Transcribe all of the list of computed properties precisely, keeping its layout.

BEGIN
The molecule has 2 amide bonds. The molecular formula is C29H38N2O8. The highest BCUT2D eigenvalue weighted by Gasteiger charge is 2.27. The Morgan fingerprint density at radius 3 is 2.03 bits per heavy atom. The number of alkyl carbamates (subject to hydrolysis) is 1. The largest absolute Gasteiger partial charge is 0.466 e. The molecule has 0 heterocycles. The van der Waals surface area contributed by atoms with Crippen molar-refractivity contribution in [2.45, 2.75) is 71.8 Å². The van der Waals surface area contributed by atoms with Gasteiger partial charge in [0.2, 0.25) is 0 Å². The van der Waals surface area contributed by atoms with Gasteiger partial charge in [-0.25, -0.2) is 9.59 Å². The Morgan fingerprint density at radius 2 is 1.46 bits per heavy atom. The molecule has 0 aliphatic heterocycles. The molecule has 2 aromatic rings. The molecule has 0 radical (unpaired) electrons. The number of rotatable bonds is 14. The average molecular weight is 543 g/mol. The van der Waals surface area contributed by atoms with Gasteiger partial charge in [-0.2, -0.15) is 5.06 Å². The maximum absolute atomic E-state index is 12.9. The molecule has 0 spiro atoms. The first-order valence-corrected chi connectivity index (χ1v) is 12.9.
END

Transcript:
The molecule has 2 amide bonds. The molecular formula is C29H38N2O8. The highest BCUT2D eigenvalue weighted by Gasteiger charge is 2.27. The Morgan fingerprint density at radius 3 is 2.03 bits per heavy atom. The number of alkyl carbamates (subject to hydrolysis) is 1. The largest absolute Gasteiger partial charge is 0.466 e. The molecule has 0 heterocycles. The van der Waals surface area contributed by atoms with Crippen molar-refractivity contribution in [2.45, 2.75) is 71.8 Å². The van der Waals surface area contributed by atoms with Gasteiger partial charge in [0.2, 0.25) is 0 Å². The van der Waals surface area contributed by atoms with Gasteiger partial charge in [-0.25, -0.2) is 9.59 Å². The Morgan fingerprint density at radius 2 is 1.46 bits per heavy atom. The molecule has 0 aliphatic heterocycles. The molecule has 2 aromatic rings. The molecule has 0 radical (unpaired) electrons. The number of rotatable bonds is 14. The average molecular weight is 543 g/mol. The van der Waals surface area contributed by atoms with Gasteiger partial charge in [-0.2, -0.15) is 5.06 Å². The maximum absolute atomic E-state index is 12.9. The molecule has 0 spiro atoms. The first-order valence-corrected chi connectivity index (χ1v) is 12.9.